Egyptian Art was born over 3000 years BC and is linked to religiosity, as most of its statues, paintings, monuments and architectural works are manifested in religious themes. Thus, the interior of the temples, as well as the pieces or spaces related to the cult of the dead, were artistically elaborated. Tombs are one of the most representative aspects of Egyptian art.
This is because the Egyptians believed in the immortality of the soul and that it could suffer eternally if the body were desecrated. Hence the mummification and monumental character of the place where the mummies were placed, whose purpose was to protect them for eternity.
Pharaoh hired artists to draw and paint on the walls of the pyramids, which would become his tombs. These paintings detailed their lives and their surroundings, so this art records part of the history of Egypt.
In this society, art was produced in a standardized way and gave no room for creativity. Thus, an anonymous art was made, because the important thing was the perfect accomplishment of the techniques performed and not the artists’ style. The dimension of people and objects did not characterize a relation of proportion and distance, but rather the hierarchical levels of that society. Thus, Pharaoh was always the greatest of the figures represented in a painting.
Colors and Inks in Ancient Egyptian Art
The inks used in these paintings were extracted in nature:
- Black (kem): Associated with night and death, black was obtained from wood charcoal or pyrolusite (Sinai desert manganese oxide).
- White (hedj): Extracted from lime or plaster, white symbolized purity and truth.
- Red (decher): represented energy, power and sexuality and was found in ocher substances.
- Yellow (ketj): was associated with eternity and was extracted from hydrated iron oxide (limonite).
- Green (uadj): symbolizes regeneration and life and was obtained from Sinai malachite.
- Blue (khesebedj): extracted from copper carbonate, blue was associated with the Nile River and the sky.
Features of Egyptian Painting
There were many norms to be followed in the painting and low reveal produced in Ancient Egypt:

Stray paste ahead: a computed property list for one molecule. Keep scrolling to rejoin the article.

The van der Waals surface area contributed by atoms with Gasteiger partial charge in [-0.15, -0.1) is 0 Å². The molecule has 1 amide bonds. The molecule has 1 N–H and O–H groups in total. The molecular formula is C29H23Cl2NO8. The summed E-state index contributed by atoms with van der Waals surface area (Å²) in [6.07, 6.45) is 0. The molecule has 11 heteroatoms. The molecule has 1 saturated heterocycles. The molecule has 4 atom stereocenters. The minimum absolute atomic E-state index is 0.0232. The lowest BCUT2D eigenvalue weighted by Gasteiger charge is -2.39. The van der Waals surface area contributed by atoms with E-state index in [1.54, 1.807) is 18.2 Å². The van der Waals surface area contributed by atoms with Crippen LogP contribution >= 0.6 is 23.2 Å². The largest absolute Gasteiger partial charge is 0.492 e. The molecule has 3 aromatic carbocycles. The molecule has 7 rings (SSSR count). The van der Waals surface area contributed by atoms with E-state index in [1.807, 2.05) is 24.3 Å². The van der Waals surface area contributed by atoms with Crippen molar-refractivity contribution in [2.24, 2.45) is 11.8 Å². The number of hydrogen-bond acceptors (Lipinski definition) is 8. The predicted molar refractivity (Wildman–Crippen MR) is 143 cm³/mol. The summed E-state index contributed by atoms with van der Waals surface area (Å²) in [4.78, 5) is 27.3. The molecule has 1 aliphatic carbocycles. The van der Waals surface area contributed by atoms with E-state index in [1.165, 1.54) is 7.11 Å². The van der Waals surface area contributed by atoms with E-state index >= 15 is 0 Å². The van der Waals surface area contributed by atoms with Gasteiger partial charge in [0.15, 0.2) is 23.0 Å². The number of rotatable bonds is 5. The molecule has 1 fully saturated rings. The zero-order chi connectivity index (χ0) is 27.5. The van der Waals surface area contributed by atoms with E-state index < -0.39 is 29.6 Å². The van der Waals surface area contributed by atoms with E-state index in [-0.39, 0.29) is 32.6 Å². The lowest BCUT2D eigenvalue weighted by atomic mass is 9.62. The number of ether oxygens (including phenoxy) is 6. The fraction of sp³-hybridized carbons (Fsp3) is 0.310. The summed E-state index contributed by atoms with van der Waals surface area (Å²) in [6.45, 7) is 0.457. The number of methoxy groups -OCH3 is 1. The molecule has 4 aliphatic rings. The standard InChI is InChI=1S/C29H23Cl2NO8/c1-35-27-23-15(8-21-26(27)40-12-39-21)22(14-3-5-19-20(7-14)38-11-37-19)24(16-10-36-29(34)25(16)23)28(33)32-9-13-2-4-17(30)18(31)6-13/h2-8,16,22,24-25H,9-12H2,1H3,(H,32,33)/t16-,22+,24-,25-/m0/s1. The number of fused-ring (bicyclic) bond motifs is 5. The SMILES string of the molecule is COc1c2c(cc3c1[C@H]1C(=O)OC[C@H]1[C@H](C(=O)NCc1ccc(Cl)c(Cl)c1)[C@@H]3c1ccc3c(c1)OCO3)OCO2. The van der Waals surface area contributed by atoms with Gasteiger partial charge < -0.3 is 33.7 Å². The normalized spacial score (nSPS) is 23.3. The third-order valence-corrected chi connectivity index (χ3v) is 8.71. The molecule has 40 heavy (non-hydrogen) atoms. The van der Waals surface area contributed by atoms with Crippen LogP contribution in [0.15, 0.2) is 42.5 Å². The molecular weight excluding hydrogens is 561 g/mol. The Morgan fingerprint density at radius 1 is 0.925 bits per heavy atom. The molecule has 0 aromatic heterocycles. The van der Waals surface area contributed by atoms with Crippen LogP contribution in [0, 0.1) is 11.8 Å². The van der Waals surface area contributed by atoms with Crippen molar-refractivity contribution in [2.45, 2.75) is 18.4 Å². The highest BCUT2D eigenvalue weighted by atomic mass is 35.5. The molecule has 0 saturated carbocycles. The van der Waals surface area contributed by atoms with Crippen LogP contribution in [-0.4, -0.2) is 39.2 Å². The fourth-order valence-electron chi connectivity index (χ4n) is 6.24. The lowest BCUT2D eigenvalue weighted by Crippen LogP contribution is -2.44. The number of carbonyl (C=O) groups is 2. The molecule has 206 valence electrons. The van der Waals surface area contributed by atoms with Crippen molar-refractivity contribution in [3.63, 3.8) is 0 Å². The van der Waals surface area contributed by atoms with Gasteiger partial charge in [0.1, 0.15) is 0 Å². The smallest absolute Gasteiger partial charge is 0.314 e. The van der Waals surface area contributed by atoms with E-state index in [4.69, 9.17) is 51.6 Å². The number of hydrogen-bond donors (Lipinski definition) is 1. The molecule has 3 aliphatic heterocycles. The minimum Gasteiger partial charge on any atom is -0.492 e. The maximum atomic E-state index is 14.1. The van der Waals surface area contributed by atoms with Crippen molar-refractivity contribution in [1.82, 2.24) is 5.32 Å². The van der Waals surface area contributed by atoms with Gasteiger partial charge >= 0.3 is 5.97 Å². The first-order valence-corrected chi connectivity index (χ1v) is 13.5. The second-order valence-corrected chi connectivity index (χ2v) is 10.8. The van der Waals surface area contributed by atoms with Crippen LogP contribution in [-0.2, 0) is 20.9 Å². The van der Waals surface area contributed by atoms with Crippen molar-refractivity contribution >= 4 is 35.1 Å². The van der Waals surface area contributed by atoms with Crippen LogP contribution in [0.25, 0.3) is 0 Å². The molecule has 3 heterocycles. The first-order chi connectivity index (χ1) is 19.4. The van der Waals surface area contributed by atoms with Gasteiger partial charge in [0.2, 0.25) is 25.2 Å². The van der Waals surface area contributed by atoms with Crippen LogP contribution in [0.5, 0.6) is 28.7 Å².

- Absence of three dimensions;
- Absence of shade;
- Use of conventional colors.
Law of Frontality
The law of frontality is the most striking feature in Egyptian painting. This rule determined that people’s torso should be represented from the front, while their head, legs, and feet are displayed in profile. The eyes are also depicted from the front. This form of representation creates a visual side and front combination.
In the words of art historian Ernst Gombrich:
It’s worth taking a pencil and trying to reproduce one of these “primitive” Egyptian drawings. Our attempts will always seem unskillful, asymmetrical and deformed. At least mine look like it. For the Egyptian sense of order in every detail is so powerful that any variation, however slight, seems to disrupt the whole altogether.
Most of the sculptures of Ancient Egypt are depictions of pharaohs and gods, presented in frontal, static forms and without any facial expression.
The pharaoh’s sculptures were always represented in the same position: man standing with his left foot forward, man sitting cross-legged or sitting with his left hand resting on his thigh.
Characteristics of Egyptian Sculpture
- Static forms;
- Forms free from facial expression;
- Convention follow-up: standing or sitting.
With lion’s body (represented by force) and human head (representing wisdom), the sphinxes are undoubtedly the most famous Egyptian sculptures. They were placed at the entrances of temples in order to ward off evil spirits.
The architecture of this period reflects the functionality, which gave it solidness and durability unmatched for its time. The Pyramids of the Giza Desert are the most famous architectural works of Egyptian architecture. It is also in the Giza region that is located the most famous sphinx, the Great Sphinx of Giza. While the mastaba was the tomb of the Egyptians, the pyramids were the tombs of their pharaohs, who were considered God’s representatives on earth. It is important to note that the base of the triangle represented Pharaoh and its tip represented its connection with God.
Features of Egyptian Architecture
- Solidity and durability;
- Feeling of eternity;
- Mysterious and impenetrable aspect;
- Solemn immobility.
Curiosity – Portraits of Fayum
Realistic wood-painted portraits were found and placed on the mummies in the period of Roman Egypt, when the Romans dominated the region. These paintings were mostly made in the Fayum region, located 130 km from Cairo, the country’s capital.